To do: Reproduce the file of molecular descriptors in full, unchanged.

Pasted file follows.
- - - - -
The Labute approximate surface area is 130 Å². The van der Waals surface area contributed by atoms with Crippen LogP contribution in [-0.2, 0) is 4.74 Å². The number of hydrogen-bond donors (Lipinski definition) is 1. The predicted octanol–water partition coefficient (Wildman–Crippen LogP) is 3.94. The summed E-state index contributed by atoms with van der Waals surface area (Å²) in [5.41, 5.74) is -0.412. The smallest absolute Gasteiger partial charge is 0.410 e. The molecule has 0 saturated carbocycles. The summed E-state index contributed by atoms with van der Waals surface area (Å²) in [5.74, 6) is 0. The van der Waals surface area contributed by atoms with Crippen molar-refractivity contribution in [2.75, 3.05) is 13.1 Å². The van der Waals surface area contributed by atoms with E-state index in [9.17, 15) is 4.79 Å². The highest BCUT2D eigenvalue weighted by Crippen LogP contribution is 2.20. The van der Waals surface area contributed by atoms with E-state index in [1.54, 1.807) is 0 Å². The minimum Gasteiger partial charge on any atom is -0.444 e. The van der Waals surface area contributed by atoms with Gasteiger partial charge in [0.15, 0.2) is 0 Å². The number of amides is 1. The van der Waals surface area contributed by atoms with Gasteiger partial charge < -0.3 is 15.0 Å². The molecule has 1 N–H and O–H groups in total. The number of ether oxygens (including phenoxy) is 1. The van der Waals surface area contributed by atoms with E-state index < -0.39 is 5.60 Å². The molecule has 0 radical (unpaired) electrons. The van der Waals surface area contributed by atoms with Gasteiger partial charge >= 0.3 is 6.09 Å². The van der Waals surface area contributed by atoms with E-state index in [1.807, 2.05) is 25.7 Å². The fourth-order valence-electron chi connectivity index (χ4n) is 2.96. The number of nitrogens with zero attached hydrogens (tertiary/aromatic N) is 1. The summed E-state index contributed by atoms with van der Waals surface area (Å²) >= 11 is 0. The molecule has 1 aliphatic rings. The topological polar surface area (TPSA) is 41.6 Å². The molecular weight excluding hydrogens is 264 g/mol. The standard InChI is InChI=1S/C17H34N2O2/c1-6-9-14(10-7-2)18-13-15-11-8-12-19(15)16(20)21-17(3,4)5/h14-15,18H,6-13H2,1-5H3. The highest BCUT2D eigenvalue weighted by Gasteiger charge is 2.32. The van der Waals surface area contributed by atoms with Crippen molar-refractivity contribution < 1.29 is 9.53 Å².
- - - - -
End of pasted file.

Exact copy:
The Labute approximate surface area is 130 Å². The van der Waals surface area contributed by atoms with Crippen LogP contribution in [-0.2, 0) is 4.74 Å². The number of hydrogen-bond donors (Lipinski definition) is 1. The predicted octanol–water partition coefficient (Wildman–Crippen LogP) is 3.94. The summed E-state index contributed by atoms with van der Waals surface area (Å²) in [5.41, 5.74) is -0.412. The smallest absolute Gasteiger partial charge is 0.410 e. The molecule has 0 saturated carbocycles. The summed E-state index contributed by atoms with van der Waals surface area (Å²) in [5.74, 6) is 0. The van der Waals surface area contributed by atoms with Crippen molar-refractivity contribution in [2.75, 3.05) is 13.1 Å². The van der Waals surface area contributed by atoms with E-state index in [9.17, 15) is 4.79 Å². The highest BCUT2D eigenvalue weighted by Crippen LogP contribution is 2.20. The van der Waals surface area contributed by atoms with E-state index in [1.54, 1.807) is 0 Å². The minimum Gasteiger partial charge on any atom is -0.444 e. The van der Waals surface area contributed by atoms with Gasteiger partial charge in [0.15, 0.2) is 0 Å². The number of amides is 1. The van der Waals surface area contributed by atoms with Gasteiger partial charge < -0.3 is 15.0 Å². The molecule has 1 N–H and O–H groups in total. The number of ether oxygens (including phenoxy) is 1. The van der Waals surface area contributed by atoms with E-state index < -0.39 is 5.60 Å². The molecule has 0 radical (unpaired) electrons. The van der Waals surface area contributed by atoms with Gasteiger partial charge >= 0.3 is 6.09 Å². The van der Waals surface area contributed by atoms with E-state index in [1.807, 2.05) is 25.7 Å². The fourth-order valence-electron chi connectivity index (χ4n) is 2.96. The number of nitrogens with zero attached hydrogens (tertiary/aromatic N) is 1. The summed E-state index contributed by atoms with van der Waals surface area (Å²) >= 11 is 0. The molecule has 1 aliphatic rings. The topological polar surface area (TPSA) is 41.6 Å². The molecular weight excluding hydrogens is 264 g/mol. The standard InChI is InChI=1S/C17H34N2O2/c1-6-9-14(10-7-2)18-13-15-11-8-12-19(15)16(20)21-17(3,4)5/h14-15,18H,6-13H2,1-5H3. The highest BCUT2D eigenvalue weighted by Gasteiger charge is 2.32. The van der Waals surface area contributed by atoms with Crippen molar-refractivity contribution < 1.29 is 9.53 Å².